In a lawsuit filed in Nevada this week, Matze charged conservative financier Rebekah Mercer of plotting to "force Matze out" as CEO of Parler and "steal" his 40% stake, following the Capitol riot on Jan. 6. "This scheme is epitomized by oppression, fraud, and malice, for which Matze is entitled to punitive damages trebling (at a minimum) the millions that he is owed in compensatory damages," the complaint reads.
The complaint describes the days after the Jan. 6 riot, during which Apple and AWS removed Parler from their services, citing a swell of calls for violence. According to the complaint, Matze proposed new rules for the app that would "preserve the right of free expression for all points of view, but would preclude content that is inciting violence and acts of domestic terrorism." The complaint says Matze's proposal "was met with dead silence."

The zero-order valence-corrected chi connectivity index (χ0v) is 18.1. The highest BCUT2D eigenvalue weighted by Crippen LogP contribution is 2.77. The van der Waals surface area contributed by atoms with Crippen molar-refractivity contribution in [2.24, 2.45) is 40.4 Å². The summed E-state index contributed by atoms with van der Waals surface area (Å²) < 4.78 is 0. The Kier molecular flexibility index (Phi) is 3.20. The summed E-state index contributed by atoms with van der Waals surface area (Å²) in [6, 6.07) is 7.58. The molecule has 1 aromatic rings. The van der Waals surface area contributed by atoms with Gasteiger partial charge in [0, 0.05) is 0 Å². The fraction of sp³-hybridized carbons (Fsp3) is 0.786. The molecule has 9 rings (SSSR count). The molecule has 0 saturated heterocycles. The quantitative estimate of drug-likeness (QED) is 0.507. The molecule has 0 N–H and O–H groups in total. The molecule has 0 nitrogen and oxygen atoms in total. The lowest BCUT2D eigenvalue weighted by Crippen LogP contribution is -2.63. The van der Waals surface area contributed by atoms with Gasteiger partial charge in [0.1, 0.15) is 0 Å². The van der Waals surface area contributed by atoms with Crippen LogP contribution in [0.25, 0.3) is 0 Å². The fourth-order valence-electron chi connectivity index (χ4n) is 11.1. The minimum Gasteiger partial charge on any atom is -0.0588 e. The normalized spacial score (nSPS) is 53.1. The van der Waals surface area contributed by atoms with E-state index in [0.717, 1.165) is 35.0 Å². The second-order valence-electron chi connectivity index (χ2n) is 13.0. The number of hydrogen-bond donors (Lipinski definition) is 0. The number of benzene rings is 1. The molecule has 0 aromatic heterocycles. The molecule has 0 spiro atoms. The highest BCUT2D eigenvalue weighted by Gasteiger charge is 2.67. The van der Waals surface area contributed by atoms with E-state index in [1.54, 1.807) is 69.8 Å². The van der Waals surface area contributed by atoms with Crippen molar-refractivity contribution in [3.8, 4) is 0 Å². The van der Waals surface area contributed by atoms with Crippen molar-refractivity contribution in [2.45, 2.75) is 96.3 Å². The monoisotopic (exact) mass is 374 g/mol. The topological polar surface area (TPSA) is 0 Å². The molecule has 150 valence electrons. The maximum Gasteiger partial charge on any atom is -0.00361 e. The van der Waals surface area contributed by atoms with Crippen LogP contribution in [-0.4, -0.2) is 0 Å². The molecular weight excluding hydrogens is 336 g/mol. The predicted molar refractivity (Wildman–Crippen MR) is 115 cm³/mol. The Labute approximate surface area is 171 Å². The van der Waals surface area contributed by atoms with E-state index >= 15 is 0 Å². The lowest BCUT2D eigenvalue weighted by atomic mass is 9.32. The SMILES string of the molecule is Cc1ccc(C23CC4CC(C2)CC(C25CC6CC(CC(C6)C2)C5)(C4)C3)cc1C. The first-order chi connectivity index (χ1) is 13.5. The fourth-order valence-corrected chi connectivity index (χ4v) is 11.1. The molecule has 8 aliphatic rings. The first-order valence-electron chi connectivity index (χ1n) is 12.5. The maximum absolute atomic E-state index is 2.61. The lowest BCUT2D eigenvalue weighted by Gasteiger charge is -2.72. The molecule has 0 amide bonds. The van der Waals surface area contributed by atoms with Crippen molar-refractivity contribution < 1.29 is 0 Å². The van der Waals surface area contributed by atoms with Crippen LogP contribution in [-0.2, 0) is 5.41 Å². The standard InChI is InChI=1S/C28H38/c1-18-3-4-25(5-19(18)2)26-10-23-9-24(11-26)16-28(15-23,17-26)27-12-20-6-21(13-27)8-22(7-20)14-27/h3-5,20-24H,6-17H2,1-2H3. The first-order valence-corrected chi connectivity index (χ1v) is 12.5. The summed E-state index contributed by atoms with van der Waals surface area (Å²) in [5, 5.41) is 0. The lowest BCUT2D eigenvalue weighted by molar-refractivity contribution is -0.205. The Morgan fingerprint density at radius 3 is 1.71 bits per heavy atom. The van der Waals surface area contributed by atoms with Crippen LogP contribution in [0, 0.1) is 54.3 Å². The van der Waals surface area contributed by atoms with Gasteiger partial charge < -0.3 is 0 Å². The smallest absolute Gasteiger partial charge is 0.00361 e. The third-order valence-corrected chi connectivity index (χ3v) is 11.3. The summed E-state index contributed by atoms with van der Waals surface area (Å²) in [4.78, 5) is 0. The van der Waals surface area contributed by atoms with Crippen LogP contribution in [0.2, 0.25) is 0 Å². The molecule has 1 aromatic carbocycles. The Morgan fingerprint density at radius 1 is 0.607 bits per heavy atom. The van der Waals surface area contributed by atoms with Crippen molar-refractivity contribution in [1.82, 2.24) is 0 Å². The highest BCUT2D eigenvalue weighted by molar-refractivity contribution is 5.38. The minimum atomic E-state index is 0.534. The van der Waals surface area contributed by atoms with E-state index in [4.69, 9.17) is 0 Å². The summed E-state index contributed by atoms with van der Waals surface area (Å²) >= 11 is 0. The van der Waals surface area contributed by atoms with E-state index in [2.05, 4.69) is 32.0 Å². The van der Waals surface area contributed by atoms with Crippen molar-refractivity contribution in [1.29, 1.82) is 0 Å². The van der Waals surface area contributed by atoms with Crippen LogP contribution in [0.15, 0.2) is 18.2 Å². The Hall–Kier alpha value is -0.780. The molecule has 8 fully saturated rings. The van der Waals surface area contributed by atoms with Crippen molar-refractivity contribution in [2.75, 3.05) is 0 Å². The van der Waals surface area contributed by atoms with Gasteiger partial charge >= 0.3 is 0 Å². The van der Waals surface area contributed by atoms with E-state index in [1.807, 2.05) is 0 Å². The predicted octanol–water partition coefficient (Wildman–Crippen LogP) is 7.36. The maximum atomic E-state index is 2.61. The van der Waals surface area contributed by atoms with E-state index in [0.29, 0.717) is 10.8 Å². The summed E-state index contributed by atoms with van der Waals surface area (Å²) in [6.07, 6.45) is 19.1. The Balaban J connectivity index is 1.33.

"Parler was now being hijacked to advance the personal political interests and personal advantages of Defendants rather than serve as the free expression platform as originally conceived," the complaint reads, referring to Mercer.
The complaint says that Matze was fired soon after "without reason," and that the company determined the value of his 40% interest would be $3.
Matze is suing Parler, as well as a range of defendants — including Mercer, current Parler CEO Mark Meckler, Parler investor Jeffrey Wernick and conservative personality Dan Bongino, who the complaint alleges became a "public relations 'bulldog'" for Parler. Matze accuses the various defendants of a range of wrongdoings, from breach of contract to defamation.
NPR reporter Bobby Allyn first noted the suit on Twitter Tuesday.